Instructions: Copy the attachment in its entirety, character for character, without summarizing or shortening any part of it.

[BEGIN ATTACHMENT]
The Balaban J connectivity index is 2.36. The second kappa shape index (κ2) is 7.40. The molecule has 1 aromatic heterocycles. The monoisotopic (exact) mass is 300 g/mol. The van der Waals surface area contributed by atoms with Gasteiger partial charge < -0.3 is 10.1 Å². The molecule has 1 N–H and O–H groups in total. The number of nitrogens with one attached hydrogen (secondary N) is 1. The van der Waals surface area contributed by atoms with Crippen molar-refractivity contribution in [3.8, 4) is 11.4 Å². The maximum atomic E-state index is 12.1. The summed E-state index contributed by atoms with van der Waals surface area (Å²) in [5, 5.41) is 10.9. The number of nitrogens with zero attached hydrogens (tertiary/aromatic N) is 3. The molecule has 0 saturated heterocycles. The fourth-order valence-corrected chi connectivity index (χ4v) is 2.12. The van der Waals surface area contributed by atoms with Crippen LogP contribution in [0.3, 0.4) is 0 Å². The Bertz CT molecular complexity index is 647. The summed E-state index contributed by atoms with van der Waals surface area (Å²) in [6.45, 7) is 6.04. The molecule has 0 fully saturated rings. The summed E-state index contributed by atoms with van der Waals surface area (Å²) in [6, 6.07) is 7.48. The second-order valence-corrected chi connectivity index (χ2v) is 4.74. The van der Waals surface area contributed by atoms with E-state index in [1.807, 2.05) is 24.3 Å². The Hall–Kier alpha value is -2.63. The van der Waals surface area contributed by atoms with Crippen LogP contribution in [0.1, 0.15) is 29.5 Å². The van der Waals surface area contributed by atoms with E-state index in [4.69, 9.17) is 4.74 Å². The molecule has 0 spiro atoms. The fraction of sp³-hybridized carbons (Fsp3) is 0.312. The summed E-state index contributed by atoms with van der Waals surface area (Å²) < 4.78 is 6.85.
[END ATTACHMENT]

The Balaban J connectivity index is 2.36. The second kappa shape index (κ2) is 7.40. The molecule has 1 aromatic heterocycles. The monoisotopic (exact) mass is 300 g/mol. The van der Waals surface area contributed by atoms with Gasteiger partial charge < -0.3 is 10.1 Å². The molecule has 1 N–H and O–H groups in total. The number of nitrogens with one attached hydrogen (secondary N) is 1. The van der Waals surface area contributed by atoms with Crippen molar-refractivity contribution in [3.8, 4) is 11.4 Å². The maximum atomic E-state index is 12.1. The summed E-state index contributed by atoms with van der Waals surface area (Å²) in [5, 5.41) is 10.9. The number of nitrogens with zero attached hydrogens (tertiary/aromatic N) is 3. The molecule has 0 saturated heterocycles. The fourth-order valence-corrected chi connectivity index (χ4v) is 2.12. The van der Waals surface area contributed by atoms with Crippen LogP contribution in [0.3, 0.4) is 0 Å². The Bertz CT molecular complexity index is 647. The summed E-state index contributed by atoms with van der Waals surface area (Å²) in [6.45, 7) is 6.04. The molecule has 0 fully saturated rings. The summed E-state index contributed by atoms with van der Waals surface area (Å²) in [6, 6.07) is 7.48. The second-order valence-corrected chi connectivity index (χ2v) is 4.74. The van der Waals surface area contributed by atoms with E-state index in [1.807, 2.05) is 24.3 Å². The Hall–Kier alpha value is -2.63. The van der Waals surface area contributed by atoms with Crippen LogP contribution in [0.1, 0.15) is 29.5 Å². The van der Waals surface area contributed by atoms with E-state index in [4.69, 9.17) is 4.74 Å². The molecule has 0 spiro atoms. The fraction of sp³-hybridized carbons (Fsp3) is 0.312. The summed E-state index contributed by atoms with van der Waals surface area (Å²) < 4.78 is 6.85.